# How to drive a MOSFET with an optocoupler?

What's the proper schematic for driving this MOSFET from a microcontroller pin through this or this optocoupler? The MOSFET will drive a motor @ 24V, 6A.

The suggested MOSFET is not well suited to this application. There is a severe risk that the result will be a smoking ruin :-(. Principally, that FET is only very very marginally suited to the task. It could be made to work if it was all you had but there are much much much more suitable FETs available, probably at little or no extra cost.

The main issues are that the FET has a very bad (= high) on resistance, which leads to high power dissipation and a reduced level of drive to the motor. The latter is not too significant but is unnecessary.

Consider - the data sheet says that the on resistance (Rdson - specified at top right on page 1) = $0.18 \Omega$. Power dissipation = $I^2 \times R$ so at 6A the power loss will be $(6A)^2 \times 0.18 \Omega =~ 6.5W$. That is easily handled in a TO220 package with an adequate heatsink (somewhat better than a flag type preferably) but this much dissipation is totally unnecessary as much lower Rdson FETs are available. Voltage drop will be $V = I \times R = 6V \times 0.18 \Omega =~ 1.1V$. That's $\frac{1}{24} =~ 4%$ of the supply voltage. That's not vast but unnecessarily takes voltage that could be being applied to the motor.

That MOSFET is in stock at digikey for $1.41 in 1.s. BUT For 94 cents in 1's also in stock at Digikey you can have the ultra magnificent IPP096N03L MOSFET. This is only 30V rated, but has $I_{max} = 35A$, $R_{DS(on)}$ of $10 m \Omega$ (!!!) and a maximum threshold voltage (turn on voltage of 2.2 volts. This is an utterly superb FET both for the money and in absolute terms. At 6A you get $P_{diss} = I^2 \times R = (6A)^2 \times 0.010 \Omega = 360 mW$ dissipation. It will feel warm to the touch when run without a heatsink. IPP096N03L data sheet If you want a bit more voltage headroom you can get the 97 cents in stock 55V, 25A, $25 m \Omega$ IPB25N06S3-2 - although gate threshhold is getting marginal for 5V operation. Using Digikey's parameter selection system let's spec the "ideal FET for this and similar applications. 100V, 50A, logic gate (low turn on voltage, $R_{ds(on)}$ < $50 m \Omega$. Slightly dearer at$1.55 in 1's in stock at Digikey BUT 100V, 46A, $24 m \Omega$ $R_{ds(on)}$ typical, 2V $V_{th}$ ... the utterly superb BUK95/9629-100B where do they get these part numbers from? :-)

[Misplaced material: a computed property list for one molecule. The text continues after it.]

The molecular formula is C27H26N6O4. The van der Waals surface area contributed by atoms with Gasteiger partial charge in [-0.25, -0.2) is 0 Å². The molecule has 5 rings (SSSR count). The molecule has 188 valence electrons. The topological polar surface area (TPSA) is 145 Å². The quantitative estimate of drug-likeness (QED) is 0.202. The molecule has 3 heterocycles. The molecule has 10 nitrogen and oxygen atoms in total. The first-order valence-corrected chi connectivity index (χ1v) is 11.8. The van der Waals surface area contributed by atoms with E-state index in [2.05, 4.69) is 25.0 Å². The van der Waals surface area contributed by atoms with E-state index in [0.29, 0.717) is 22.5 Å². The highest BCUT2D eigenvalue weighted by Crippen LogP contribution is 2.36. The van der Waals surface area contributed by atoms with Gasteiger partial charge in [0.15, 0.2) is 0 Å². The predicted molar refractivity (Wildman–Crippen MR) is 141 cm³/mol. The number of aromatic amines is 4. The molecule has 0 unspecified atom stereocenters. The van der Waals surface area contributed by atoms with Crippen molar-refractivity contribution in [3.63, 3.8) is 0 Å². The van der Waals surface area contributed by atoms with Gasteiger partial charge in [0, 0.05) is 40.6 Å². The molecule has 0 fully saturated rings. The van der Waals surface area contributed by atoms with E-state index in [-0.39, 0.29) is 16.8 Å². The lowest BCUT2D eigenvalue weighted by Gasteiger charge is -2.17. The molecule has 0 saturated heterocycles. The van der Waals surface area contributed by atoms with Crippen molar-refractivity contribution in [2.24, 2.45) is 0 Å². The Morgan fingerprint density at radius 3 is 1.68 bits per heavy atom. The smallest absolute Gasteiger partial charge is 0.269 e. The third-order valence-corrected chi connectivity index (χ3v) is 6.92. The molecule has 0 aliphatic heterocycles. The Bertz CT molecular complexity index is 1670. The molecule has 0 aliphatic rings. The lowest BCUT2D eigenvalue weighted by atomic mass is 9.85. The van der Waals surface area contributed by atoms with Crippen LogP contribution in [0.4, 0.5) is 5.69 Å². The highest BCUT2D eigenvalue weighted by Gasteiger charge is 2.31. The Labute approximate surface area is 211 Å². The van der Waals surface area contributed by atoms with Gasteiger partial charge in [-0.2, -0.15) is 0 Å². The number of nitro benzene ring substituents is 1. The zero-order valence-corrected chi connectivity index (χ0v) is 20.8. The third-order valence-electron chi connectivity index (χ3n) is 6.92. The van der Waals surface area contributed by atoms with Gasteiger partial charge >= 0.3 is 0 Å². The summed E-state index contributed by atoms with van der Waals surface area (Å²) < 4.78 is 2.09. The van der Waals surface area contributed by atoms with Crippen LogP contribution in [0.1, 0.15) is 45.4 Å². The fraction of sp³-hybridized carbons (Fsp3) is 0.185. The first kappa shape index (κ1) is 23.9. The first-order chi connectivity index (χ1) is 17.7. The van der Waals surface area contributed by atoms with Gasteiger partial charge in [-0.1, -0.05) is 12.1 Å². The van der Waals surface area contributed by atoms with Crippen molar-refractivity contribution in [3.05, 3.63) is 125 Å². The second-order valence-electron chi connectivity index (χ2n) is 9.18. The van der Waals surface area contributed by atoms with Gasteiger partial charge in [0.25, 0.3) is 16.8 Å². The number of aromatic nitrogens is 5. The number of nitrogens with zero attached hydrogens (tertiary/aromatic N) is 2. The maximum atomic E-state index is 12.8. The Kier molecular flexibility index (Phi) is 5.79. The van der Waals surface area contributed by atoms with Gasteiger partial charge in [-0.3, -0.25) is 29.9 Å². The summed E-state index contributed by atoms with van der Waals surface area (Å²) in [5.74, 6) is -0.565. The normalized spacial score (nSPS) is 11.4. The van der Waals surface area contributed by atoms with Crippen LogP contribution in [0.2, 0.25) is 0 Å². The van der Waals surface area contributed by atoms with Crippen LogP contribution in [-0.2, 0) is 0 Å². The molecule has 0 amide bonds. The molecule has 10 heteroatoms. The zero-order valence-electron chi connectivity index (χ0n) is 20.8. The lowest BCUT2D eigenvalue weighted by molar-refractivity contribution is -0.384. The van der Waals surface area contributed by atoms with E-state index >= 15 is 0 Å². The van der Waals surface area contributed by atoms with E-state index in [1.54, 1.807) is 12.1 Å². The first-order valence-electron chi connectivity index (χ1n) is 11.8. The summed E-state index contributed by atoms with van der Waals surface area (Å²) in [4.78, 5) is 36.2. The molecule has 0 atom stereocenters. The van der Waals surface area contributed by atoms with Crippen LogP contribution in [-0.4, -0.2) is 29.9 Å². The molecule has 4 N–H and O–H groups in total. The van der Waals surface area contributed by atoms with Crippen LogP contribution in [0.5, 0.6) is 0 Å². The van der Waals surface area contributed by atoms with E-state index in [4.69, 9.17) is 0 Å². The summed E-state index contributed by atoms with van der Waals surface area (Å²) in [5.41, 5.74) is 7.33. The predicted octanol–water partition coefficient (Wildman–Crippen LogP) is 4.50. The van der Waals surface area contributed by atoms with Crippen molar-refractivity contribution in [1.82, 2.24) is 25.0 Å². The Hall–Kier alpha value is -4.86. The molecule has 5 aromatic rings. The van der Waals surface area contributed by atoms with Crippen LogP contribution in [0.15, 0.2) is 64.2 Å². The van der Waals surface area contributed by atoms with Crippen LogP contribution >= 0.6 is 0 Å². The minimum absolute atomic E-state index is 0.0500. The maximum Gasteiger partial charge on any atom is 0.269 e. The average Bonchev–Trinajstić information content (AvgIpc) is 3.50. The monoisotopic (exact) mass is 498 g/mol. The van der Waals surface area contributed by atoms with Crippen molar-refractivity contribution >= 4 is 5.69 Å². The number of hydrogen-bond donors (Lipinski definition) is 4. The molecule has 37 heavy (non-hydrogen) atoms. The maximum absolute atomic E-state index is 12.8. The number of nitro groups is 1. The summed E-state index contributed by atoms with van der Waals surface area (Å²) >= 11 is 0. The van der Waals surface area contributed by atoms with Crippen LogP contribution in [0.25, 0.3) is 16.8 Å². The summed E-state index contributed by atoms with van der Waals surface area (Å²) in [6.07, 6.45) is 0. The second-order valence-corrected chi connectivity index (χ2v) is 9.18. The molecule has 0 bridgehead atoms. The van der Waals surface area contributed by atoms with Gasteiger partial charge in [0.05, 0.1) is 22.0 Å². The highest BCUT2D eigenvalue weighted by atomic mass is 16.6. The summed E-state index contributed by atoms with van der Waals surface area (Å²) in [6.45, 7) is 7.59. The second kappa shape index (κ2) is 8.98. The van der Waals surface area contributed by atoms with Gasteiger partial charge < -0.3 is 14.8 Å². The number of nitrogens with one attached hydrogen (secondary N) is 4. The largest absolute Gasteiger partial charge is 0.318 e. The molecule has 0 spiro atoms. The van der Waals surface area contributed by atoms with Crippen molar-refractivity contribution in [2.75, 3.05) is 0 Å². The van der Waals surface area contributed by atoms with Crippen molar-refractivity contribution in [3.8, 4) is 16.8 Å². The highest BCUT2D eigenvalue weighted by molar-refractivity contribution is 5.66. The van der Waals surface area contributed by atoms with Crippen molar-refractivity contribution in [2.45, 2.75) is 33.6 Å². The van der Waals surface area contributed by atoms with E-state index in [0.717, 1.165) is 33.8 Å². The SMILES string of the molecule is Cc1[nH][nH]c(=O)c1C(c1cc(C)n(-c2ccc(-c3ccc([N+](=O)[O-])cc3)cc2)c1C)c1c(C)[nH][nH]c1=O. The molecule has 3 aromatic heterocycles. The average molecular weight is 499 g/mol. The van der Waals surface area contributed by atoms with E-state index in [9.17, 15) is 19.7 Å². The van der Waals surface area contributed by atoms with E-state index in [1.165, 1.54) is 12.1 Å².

Even with only 3V gate drive, at 6A $R_{ds(on)}$ will be about $35 m \Omega$ or about 1.25 Watt dissipation. At 5V gate drive $R_{ds(on)} ~=25 m \Omega$ giving about 900 mW dssipation. A TO220 package would be too hot too touch in free air with 1 to 1.25 Watt dissipation - say about 60 to 80 C rise. Acceptable but hotter than needed. Any sort of flad heat sink would bring it down to just "nice and warm".

This circuit from here is almost exactly what you want and saves me drawing one :-).

Replace BUZ71A with MOSFET of your choice as above.

Input:

• Either: X3 is the input from the microcontroller. This is driven high for on and low for off. "PWM5V" is grounded.

• Or: X3 is connected to Vcc. PWM5V is driven by the microcontroller pin - low = on, high = off.

As shown $R1 = 270 \Omega$.

• Current is $I= \frac{(Vcc-1.4)}{R1}$

• or Resistor is $R = \frac{(Vcc-1.4)}{I}$

For Vcc = 5V and $270 \Omega$ I here =~ 13 mA. If you wanted say 10 mA then $R = \frac{(5V-1.4V)}{10mA} = 360 \Omega$ - say 330R

Output:

R3 pulls FET gate to ground when off. By itself 1K to 10k would be OK - Value affects turn off time but not too important for static drive. BUT we wil use it here to make a voltage divider to reduce FET gate voltage when on. So, make R3 the same value as R2 - see next paragraph.

R2 is shown gointo +24 Vdc but this is too high for the FET maximum gate rating. Taking it to +12 Vdc would be good and +5Vdc would be OK if the logic gate FETs mentioned are used. BUT here I will use 24 Vdc and use R2 + R3 to divided the supply voltage by 2 to limit Vgate to a safe value for the FET.

R2 sets the FET gate capacitor charge current. Set R2 = 2k2 gives ~10 mA drive. Set R3 = R2 as above.

Also, add a 15V zener across R3, cathode to FET gate, Anode o ground, This provides. gate protection against over voltage transients.

The motor connects as shown.